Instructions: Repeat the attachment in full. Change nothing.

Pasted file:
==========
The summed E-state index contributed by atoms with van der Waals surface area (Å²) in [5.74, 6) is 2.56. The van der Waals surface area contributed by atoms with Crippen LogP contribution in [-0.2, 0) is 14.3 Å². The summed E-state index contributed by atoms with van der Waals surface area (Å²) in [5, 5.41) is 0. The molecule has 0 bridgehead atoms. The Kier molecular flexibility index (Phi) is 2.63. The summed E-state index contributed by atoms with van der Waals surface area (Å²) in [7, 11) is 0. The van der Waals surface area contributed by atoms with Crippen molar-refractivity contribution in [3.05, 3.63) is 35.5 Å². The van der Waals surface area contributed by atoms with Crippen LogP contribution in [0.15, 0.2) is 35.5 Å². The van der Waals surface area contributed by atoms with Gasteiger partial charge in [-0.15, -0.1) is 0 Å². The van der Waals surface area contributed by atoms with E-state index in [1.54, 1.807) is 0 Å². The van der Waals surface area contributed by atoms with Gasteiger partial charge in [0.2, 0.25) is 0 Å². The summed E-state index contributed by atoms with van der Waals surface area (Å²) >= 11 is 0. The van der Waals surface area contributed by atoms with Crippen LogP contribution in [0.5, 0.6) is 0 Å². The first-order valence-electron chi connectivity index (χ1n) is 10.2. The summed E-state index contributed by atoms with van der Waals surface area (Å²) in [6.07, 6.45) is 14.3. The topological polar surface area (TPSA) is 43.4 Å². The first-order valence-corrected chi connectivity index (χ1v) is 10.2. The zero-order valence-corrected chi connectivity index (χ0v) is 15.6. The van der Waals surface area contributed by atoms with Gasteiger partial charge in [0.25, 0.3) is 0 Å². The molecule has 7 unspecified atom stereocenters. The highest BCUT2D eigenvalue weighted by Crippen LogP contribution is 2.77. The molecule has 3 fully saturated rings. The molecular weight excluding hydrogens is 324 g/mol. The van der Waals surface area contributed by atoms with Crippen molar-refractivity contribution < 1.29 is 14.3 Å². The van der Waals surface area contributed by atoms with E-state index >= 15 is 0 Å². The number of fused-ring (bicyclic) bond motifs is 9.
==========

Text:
The summed E-state index contributed by atoms with van der Waals surface area (Å²) in [5.74, 6) is 2.56. The van der Waals surface area contributed by atoms with Crippen LogP contribution in [-0.2, 0) is 14.3 Å². The summed E-state index contributed by atoms with van der Waals surface area (Å²) in [5, 5.41) is 0. The molecule has 0 bridgehead atoms. The Kier molecular flexibility index (Phi) is 2.63. The summed E-state index contributed by atoms with van der Waals surface area (Å²) in [7, 11) is 0. The van der Waals surface area contributed by atoms with Crippen molar-refractivity contribution in [3.05, 3.63) is 35.5 Å². The van der Waals surface area contributed by atoms with Crippen LogP contribution in [0.15, 0.2) is 35.5 Å². The van der Waals surface area contributed by atoms with Gasteiger partial charge in [-0.15, -0.1) is 0 Å². The van der Waals surface area contributed by atoms with E-state index in [1.54, 1.807) is 0 Å². The van der Waals surface area contributed by atoms with Gasteiger partial charge in [0.2, 0.25) is 0 Å². The summed E-state index contributed by atoms with van der Waals surface area (Å²) >= 11 is 0. The van der Waals surface area contributed by atoms with Crippen LogP contribution in [0.5, 0.6) is 0 Å². The first-order valence-electron chi connectivity index (χ1n) is 10.2. The summed E-state index contributed by atoms with van der Waals surface area (Å²) in [6.07, 6.45) is 14.3. The topological polar surface area (TPSA) is 43.4 Å². The first-order valence-corrected chi connectivity index (χ1v) is 10.2. The zero-order valence-corrected chi connectivity index (χ0v) is 15.6. The van der Waals surface area contributed by atoms with Gasteiger partial charge in [0.25, 0.3) is 0 Å². The molecule has 7 unspecified atom stereocenters. The highest BCUT2D eigenvalue weighted by Crippen LogP contribution is 2.77. The molecule has 3 fully saturated rings. The molecular weight excluding hydrogens is 324 g/mol. The van der Waals surface area contributed by atoms with Crippen molar-refractivity contribution < 1.29 is 14.3 Å². The van der Waals surface area contributed by atoms with E-state index >= 15 is 0 Å². The number of fused-ring (bicyclic) bond motifs is 9.